The blockage had a domino effect on international trade. According to Lloyd’s List, USD 9.6 billion of trade was held up along the waterway each day of the blockage.
The Suez Canal itself lost USD 14-15 million in revenues for each of the days the ship remained stuck. German insurer Allianz estimated the blockage could bring global annual growth down by 0.2 to 0.4 percentage points.
Ever Given was impounded by Egyptian authorities and was allowed to leave after three months and a compensation deal with its owners and insurers.
9 April: Prince Philip, Duke of Edinburgh, dies
Prince Philip, Duke of Edinburgh, passed away in Windsor Castle, Windsor, England, just weeks shy of his 100th birthday. Buckingham Palace announced that the Prince died “peacefully”.
According to The Telegraph, “old age” was cited as the cause of death in his death certificate. Prince Philip was the oldest male member of the British royal family and the longest-serving royal consort in British history at the time of his death.
The son of Prince Andrew of Greece and Denmark and Princess Alice, Prince Philip was born on 10 June 1921 in Corfu, Greece. He served with the Royal Navy during World War II. When the war ended, he renounced his right to both the Greek and Danish thrones.
In 1947, he married Princess Elizabeth (now Queen Elizabeth II). Together, they had four children — including Charles, Prince of Wales. Prince Philip participated in 22,220 public engagements since the accession of Queen Elizabeth II to the throne in 1952 and retired from official royal duties in 2017.
25 April: Anthony Hopkins and Youn Yuh-jung make history at Oscars
For playing the role of an ageing man, struggling with memory loss in The Father (2020), Sir Anthony Hopkins won the award for Best Actor in a Leading Role at the 93rd Academy Awards held at Union Station Los Angeles and the Dolby Theatre in Hollywood.
At age 83, he thus became the oldest person to win the best actor award. In March, he became the oldest nominee for the award in Oscars’ history. It was Hopkins’ second Oscar after the best actor award he won in 1992 for The Silence Of The Lambs.
At the same event, South Korean actress Youn Yuh-jung became the first Korean to win an Academy Award for the Best Actress in a Supporting Role for Minari (2020). At age 73, she also became the third-oldest actress to win the award.
5 May: SpaceX successfully recovers Starship prototype for the first time
SN15, a Starship prototype of Elon Musk’s SpaceX, took off from the company’s Boca Chica, Texas, facility to an altitude of about 9.6 km as part of a high-altitude launch.
As planned, its three Raptor engines shut down, and it then started its descent to Earth. Two of the engines restarted just before landing and SN15 made a successful touch down near its launchpad.
It was the first time that SpaceX attained success in recovering a Starship prototype. All past prototypes had been destroyed in landing attempts. The success is a crucial achievement for the company’s Mars plans in which it plans to send humans and cargo to the Red Planet as well as the moon.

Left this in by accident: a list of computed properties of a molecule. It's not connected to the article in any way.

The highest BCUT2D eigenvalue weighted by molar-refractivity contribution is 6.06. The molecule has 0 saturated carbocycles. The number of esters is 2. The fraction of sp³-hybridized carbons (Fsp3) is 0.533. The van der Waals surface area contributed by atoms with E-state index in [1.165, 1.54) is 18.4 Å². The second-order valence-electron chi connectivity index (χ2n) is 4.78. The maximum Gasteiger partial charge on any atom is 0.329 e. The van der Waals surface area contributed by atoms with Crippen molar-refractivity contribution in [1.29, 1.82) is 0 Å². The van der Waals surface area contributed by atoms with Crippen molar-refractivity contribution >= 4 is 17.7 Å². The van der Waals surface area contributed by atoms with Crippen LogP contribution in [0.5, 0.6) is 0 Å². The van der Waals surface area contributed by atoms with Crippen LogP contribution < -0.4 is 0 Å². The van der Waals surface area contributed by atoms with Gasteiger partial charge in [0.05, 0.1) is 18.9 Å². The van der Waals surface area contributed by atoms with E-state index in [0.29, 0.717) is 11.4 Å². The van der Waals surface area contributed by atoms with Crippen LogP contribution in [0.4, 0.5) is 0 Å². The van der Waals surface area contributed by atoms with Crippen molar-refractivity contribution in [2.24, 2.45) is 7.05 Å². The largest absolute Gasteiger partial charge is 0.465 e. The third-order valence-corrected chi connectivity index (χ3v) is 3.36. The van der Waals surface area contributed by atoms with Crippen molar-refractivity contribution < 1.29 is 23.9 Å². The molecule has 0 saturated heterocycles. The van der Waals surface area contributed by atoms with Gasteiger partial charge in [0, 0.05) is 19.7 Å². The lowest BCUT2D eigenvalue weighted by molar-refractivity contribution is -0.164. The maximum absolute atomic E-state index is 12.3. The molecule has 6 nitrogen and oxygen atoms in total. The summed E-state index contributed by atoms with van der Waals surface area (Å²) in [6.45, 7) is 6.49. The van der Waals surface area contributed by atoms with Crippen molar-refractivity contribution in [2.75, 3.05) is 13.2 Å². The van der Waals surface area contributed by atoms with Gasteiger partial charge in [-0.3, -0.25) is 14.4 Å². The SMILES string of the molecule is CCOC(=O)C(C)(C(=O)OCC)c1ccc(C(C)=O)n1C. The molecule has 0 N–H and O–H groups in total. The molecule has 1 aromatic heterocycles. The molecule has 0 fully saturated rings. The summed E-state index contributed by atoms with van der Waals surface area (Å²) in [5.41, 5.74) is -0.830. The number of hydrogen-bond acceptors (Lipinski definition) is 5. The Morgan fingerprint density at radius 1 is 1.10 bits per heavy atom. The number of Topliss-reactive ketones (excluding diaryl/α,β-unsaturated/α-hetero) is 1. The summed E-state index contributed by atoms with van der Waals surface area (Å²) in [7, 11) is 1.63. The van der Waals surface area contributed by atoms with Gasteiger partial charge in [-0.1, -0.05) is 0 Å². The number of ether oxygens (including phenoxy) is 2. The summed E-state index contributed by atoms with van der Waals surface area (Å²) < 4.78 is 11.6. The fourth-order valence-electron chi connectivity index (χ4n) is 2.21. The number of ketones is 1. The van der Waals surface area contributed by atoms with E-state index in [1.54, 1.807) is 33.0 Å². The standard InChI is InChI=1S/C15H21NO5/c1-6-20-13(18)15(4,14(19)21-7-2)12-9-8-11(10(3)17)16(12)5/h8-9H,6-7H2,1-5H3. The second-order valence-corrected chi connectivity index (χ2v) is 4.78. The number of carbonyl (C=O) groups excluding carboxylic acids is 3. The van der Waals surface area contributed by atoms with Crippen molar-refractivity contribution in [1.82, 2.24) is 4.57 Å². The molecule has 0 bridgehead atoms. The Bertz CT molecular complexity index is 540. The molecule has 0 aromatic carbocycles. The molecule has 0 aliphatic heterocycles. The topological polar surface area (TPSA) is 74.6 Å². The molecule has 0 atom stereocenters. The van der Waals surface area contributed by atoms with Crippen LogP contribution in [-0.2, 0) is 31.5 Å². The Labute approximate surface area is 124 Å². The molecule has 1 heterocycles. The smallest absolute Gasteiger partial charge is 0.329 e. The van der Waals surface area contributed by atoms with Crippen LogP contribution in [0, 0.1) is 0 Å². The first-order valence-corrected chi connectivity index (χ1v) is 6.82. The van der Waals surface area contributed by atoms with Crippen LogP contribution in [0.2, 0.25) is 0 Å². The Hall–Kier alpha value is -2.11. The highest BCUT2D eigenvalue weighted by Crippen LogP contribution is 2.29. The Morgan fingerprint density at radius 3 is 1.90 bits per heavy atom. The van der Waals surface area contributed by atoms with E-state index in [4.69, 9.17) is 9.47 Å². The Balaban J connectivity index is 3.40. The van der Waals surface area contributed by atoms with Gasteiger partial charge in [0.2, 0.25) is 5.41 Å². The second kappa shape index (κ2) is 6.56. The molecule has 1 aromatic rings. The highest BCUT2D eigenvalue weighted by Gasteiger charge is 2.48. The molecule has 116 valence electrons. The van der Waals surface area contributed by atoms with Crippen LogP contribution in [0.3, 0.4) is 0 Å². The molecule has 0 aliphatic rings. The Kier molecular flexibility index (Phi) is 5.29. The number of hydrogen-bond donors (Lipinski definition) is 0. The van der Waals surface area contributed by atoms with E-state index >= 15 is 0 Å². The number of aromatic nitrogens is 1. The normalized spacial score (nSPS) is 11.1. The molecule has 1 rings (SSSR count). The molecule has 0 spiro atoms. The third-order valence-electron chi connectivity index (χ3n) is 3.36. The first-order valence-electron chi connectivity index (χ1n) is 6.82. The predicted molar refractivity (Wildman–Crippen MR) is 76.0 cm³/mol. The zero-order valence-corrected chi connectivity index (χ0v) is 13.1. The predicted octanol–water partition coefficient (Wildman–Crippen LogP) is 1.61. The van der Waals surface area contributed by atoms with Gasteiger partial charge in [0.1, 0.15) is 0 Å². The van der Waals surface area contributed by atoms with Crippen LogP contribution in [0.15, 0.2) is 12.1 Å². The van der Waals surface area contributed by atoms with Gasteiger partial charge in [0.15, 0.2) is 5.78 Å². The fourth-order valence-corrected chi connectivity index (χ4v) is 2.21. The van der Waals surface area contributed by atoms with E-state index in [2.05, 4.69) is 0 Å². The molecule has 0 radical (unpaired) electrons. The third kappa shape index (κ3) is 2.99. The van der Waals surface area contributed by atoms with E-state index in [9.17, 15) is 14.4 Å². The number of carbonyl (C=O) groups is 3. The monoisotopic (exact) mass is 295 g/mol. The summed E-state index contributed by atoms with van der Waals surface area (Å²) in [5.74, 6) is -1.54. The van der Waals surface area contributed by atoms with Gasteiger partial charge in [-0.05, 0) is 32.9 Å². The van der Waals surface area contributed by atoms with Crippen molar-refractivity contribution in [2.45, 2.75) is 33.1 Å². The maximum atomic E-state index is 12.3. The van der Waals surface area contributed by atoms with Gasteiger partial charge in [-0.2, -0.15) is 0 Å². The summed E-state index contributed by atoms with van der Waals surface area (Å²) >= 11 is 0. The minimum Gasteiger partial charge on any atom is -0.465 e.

31 May: B.1.617.2 variant gets the name Delta
B.1.617.2, a potentially highly transmissible variant of the SARS-CoV-2, was renamed Delta by the WHO in line with its Greek naming system for strains. The variant was first discovered in India in October 2020.
As of 13 December 2021, the Delta variant is the most dominant strain of the coronavirus around the world and had spread to 192 countries by October.
By July, it caused 83 percent of all sequenced cases in the US. It also led to the devastating second wave in India, which started in March. In the next three months between April and June, the second wave resulted in the deaths of over 200,000 people — more than 50 percent of the total deaths in India since the beginning of the pandemic.
The spread of the Delta variant was so rapid that it overwhelmed India’s healthcare system. Shortage of hospital beds, oxygen cylinders, vaccines, and other medical needs was reported in parts of the country. As of 13 December 2021, the Ministry of Health and Family Welfare recorded a total of 475,636 deaths from the coronavirus in India.
13 June: Benjamin Netanyahu is voted out of office
The Knesset, Israel’s parliament, voted 60-59 to give a coalition of parties the right to form a government in the country. This effectively ended the 12-year reign of Benjamin Netanyahu, the longest-serving prime minister of the country.
As part of the power-sharing agreement between the coalition parties, Naftali Bennet succeeded Netanyahu as the prime minister for the first two years. Yair Lapid will become prime minister for the remaining two years of the government’s term. The vote also marked the end of the political uncertainty in Israel, which witnessed four snap elections since 2019.
17 June: China sends its astronauts to Tiangong Space Station for the first time
Three Chinese astronauts — Nie Haisheng, Liu Boming and Tang Hongbo — were lifted off on a Long March 2F rocket from Jiuquan satellite launch centre in the Gobi desert for the Tiangong Space Station.
They became the first from the country to enter the station that is being constructed in space by China around 380 km above Earth. The three astronauts entered the space station’s core module Tianhe and gave a military salute to observers on the ground.
The crewed mission was China’s first in five years and the longest at the time, lasting three months. It was followed by a second crewed mission in October. The Tiangong Space Station is the first long-term space station that China is aiming to construct, following the successes of its previous two Tiangong missions.
19 July: Blue Origin takes Jeff Bezos, three others to space
Blue Origin, the spaceflight company of Amazon founder Jeff Bezos, scripted history on its first crewed mission by taking the billionaire and three others into suborbital space.